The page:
The north-east has become the first area in Scotland to have its own dedicated cyber crime police unit.
Based in Aberdeen, the new cyber-enabled crime team will work alongside national units within Police Scotland to help develop specialist knowledge locally, enhance investigations and develop preventative strategies to help keep our communities safe.
Cyber crime, which includes non-contact fraud such as investment or safe account scams, online child sex abuse, romance fraud, and sextortion, has been on the rise across the country and has worsened during the pandemic as more people spend more time at home.
Cyber crimes becoming more ‘sophisticated and complex’
Detective Chief Inspector Sam Buchan of North East Division CID said the new unit had been created to help tackle the “steady, consistent growth” of crimes online.
He said: “The criminality has become fairly complex, therefore we’ve stepped up our methods and techniques in terms of investigating these crimes.
“We have to change to meet growing trends in criminality.
“They’re becoming much more sophisticated, much more complex, and much more widespread – which is exactly the reason why we’re implementing things like this focused, cyber-enabled unit.”
DCI Buchan said officers have observed “the changing pattern of criminality” in the world during the pandemic period – with offenders moving online to take advantage of increased internet usage.
Detectives will work alongside constables to stay on top of the latest crime methods and then pass that knowledge to officers elsewhere in the police division.
They will also work closely with specialist officers from within Police Scotland’s Specialist Crime Division, the Economic Crime Financial Investigation Unit and National Cyber-crime investigations.
In the north-east during 2020/21, more than 1,500 fraud crimes were reported – several hundred more than the previous year when almost 850 cases were recorded.
Meanwhile, during the Covid-19 pandemic in June 2020, Police Scotland recorded the highest number of online child sexual abuse crimes on record.
New team will be ‘absolutely crucial’ in fight against cyber crime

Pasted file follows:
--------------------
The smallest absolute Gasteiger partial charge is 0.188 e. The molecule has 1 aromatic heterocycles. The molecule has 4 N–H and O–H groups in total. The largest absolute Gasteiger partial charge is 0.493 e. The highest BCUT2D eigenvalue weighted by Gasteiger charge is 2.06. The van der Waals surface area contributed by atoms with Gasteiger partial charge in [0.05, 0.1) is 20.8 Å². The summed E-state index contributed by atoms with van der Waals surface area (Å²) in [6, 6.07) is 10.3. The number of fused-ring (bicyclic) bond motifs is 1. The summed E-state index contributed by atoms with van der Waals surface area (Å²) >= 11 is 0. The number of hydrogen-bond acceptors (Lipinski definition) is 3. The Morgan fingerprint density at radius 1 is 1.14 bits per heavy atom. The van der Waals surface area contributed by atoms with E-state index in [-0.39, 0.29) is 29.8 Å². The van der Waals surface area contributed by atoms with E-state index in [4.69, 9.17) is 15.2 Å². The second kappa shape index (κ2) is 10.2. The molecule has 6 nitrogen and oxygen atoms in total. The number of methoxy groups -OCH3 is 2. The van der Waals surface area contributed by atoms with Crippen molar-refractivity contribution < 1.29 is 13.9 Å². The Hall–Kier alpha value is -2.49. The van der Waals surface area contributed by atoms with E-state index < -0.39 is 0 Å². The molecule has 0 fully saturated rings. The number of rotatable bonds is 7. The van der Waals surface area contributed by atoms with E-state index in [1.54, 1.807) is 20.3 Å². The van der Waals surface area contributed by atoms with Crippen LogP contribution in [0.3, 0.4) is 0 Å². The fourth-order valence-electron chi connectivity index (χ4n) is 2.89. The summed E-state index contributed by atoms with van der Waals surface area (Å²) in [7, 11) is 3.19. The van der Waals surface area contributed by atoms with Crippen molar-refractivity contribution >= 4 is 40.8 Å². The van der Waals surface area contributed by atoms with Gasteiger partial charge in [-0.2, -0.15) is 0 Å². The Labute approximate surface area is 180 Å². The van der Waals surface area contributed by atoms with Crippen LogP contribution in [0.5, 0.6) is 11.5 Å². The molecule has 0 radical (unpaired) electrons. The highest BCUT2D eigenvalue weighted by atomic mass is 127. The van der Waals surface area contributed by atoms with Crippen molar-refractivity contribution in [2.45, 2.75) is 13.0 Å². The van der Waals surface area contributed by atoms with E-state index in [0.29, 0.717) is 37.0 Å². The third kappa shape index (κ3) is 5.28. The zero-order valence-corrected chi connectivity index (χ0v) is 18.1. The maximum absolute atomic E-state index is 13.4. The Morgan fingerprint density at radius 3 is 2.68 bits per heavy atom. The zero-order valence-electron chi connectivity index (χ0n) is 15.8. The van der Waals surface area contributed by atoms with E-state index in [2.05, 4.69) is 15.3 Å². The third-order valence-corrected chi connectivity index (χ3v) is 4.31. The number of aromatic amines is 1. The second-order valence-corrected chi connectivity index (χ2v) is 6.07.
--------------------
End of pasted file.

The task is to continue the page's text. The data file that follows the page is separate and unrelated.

DCI Buchan said: “The nature of crime is changing and North East Division needs to change with it.
“The online space is becoming a bigger part of frontline policing and, with the entire population asked to stay at home over the past year, the threat from those who exploit vulnerable people and children either for financial or sexual gain has been greater than ever.
“This dedicated team in the north-east will be absolutely crucial to enhance the work already ongoing nationally and provides a local commitment to an ever-increasing area of business.
“Bringing offenders to justice and protecting vulnerable people is key and particularly so in this area of policing when we consider the profile of those offending and those adversely affected. These incidents can be life-changing for victims.
“Prevention is absolutely crucial to tackling this complex area of crime and raising awareness of how people can avoid falling victim. We already work alongside a range of partners in the north-east to do this, and this new team will be responsible for strengthening these crucial relationships moving forward.”
One of the biggest challenges involved in tackling cyber crime, is the fact perpetrators could be based anywhere in the world.
Online cons can be ‘extremely believable’
DCI Buchan said: “We must have those strong links with the national units, looking beyond the north-east division, beyond Scotland and the UK.
“It makes it challenging in terms of the profile of the offenders, the global network, but that is part of the response and how we enhance our investigative techniques, working with the national units to do what we can.
“This issue is not isolated to any one country. It’s very widespread, far-reaching and far-ranging, anywhere from within Aberdeen and it’s very difficult to say anywhere beyond, but it can be global.”
Last year Police Scotland last year launched it’s Cyber Strategy 2020: Keeping people safe in the digital world’ which set out its plan to tackle the threat, risk and harm from digitally-enabled crimes, particularly online child sexual abuse, fraud and the sharing of indecent images.
DCI Buchan said the types of offences covered by cyber crime were “very wide-ranging”, including investment fraud involving cryptocurrency such as bitcoin.
Cyber cops to hold live Facebook Q&A
He added: “Safe account fraud is something that we’re seeing much more frequently. That can entail someone making a phonecall, very often targeting vulnerable people, suggesting that their money is in danger and they need to move it to a safe account.
“They can be extremely believable and people get drawn into this and the money gets moved and can be very quickly lost.
“It’s so important that we’re working with the private sector and financial institutions to get that preventative message across and stop people becoming victims of this type of crime.
“Romance frauds are also quite prominent. People strike up relationships online and the crux of that relationship will be to try and lure some sort of financial gain to the person making that initial contact.
“Sextortion is one as well. It’s very often a vulnerable person being duped into believing something by someone at the other end of a communication online.”
On June 30, officers from the new team will host a live Facebook chat on the North East Division Facebook page where members of the public can ask questions about any aspect of cyber crime.
The session will take place between 7pm and 9pm and questions can be posted under a dedicated post that will appear on the night.